Stocking up on spare parts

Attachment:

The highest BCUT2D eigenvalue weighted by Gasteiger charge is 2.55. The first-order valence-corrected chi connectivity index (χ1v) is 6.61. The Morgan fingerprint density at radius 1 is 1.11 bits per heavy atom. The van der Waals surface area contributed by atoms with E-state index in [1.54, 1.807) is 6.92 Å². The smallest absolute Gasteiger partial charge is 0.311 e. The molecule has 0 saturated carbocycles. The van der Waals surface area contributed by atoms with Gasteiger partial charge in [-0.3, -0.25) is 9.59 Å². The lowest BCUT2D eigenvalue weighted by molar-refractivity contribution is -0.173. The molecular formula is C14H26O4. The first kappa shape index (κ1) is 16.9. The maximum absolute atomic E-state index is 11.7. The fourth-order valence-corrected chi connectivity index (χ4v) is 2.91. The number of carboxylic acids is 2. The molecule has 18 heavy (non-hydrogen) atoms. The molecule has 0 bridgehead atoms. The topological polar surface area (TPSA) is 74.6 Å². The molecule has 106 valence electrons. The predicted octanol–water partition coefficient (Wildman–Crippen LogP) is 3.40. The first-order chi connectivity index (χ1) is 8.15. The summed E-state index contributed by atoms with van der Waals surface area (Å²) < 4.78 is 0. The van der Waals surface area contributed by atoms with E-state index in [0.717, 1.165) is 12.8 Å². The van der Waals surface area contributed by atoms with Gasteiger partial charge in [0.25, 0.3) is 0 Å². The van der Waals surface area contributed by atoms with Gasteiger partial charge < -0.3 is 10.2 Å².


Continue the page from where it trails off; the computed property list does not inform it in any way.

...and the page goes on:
Neurodegenerative diseases such as Alzheimer‘s or Parkinson‘s, but also strokes or other types of traumatic brain damage, result in the death of nerve cells in the brain. Since the mammalian brain is capable of replacing nerve cells only in certain restricted regions, such nerve-cell loss is in most cases permanent. Similarly, the capacity to form new nerve cells in the mature brain is limited to specific areas. The cells responsible for neurogenesis in the mature brain are called adult neural stem cells, but little is known about their developmental origins. Now an international research collaboration led by Magdalena Götz, Professor of Physiological Genomics at LMU’s Biomedical Center and Director of the Institute for Stem Cell Research at the Helmholtz Zentrum Munich, has demonstrated that the mode of division of stem cells has a profound influence on the numbers of adult neural stem cells formed during embryonic development. The new findings appear in the journal Neuron.